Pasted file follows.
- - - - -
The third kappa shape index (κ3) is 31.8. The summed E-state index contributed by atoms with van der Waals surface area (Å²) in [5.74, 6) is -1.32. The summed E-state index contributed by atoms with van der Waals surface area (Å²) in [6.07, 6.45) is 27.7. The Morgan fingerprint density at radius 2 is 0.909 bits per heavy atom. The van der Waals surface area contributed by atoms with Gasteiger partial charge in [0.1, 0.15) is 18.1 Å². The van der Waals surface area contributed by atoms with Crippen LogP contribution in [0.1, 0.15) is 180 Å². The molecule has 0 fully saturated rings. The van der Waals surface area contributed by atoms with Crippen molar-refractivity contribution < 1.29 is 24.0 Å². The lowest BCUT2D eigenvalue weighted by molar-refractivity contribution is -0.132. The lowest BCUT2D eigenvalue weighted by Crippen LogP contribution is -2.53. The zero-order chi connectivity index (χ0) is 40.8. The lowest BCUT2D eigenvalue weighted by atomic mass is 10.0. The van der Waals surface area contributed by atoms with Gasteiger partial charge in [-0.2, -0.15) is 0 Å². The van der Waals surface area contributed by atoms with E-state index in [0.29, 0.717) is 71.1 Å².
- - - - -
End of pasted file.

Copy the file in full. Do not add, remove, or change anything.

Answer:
The third kappa shape index (κ3) is 31.8. The summed E-state index contributed by atoms with van der Waals surface area (Å²) in [5.74, 6) is -1.32. The summed E-state index contributed by atoms with van der Waals surface area (Å²) in [6.07, 6.45) is 27.7. The Morgan fingerprint density at radius 2 is 0.909 bits per heavy atom. The van der Waals surface area contributed by atoms with Gasteiger partial charge in [0.1, 0.15) is 18.1 Å². The van der Waals surface area contributed by atoms with Crippen LogP contribution in [0.1, 0.15) is 180 Å². The molecule has 0 fully saturated rings. The van der Waals surface area contributed by atoms with Crippen molar-refractivity contribution < 1.29 is 24.0 Å². The lowest BCUT2D eigenvalue weighted by molar-refractivity contribution is -0.132. The lowest BCUT2D eigenvalue weighted by Crippen LogP contribution is -2.53. The zero-order chi connectivity index (χ0) is 40.8. The lowest BCUT2D eigenvalue weighted by atomic mass is 10.0. The van der Waals surface area contributed by atoms with Gasteiger partial charge in [-0.2, -0.15) is 0 Å². The van der Waals surface area contributed by atoms with E-state index in [0.29, 0.717) is 71.1 Å².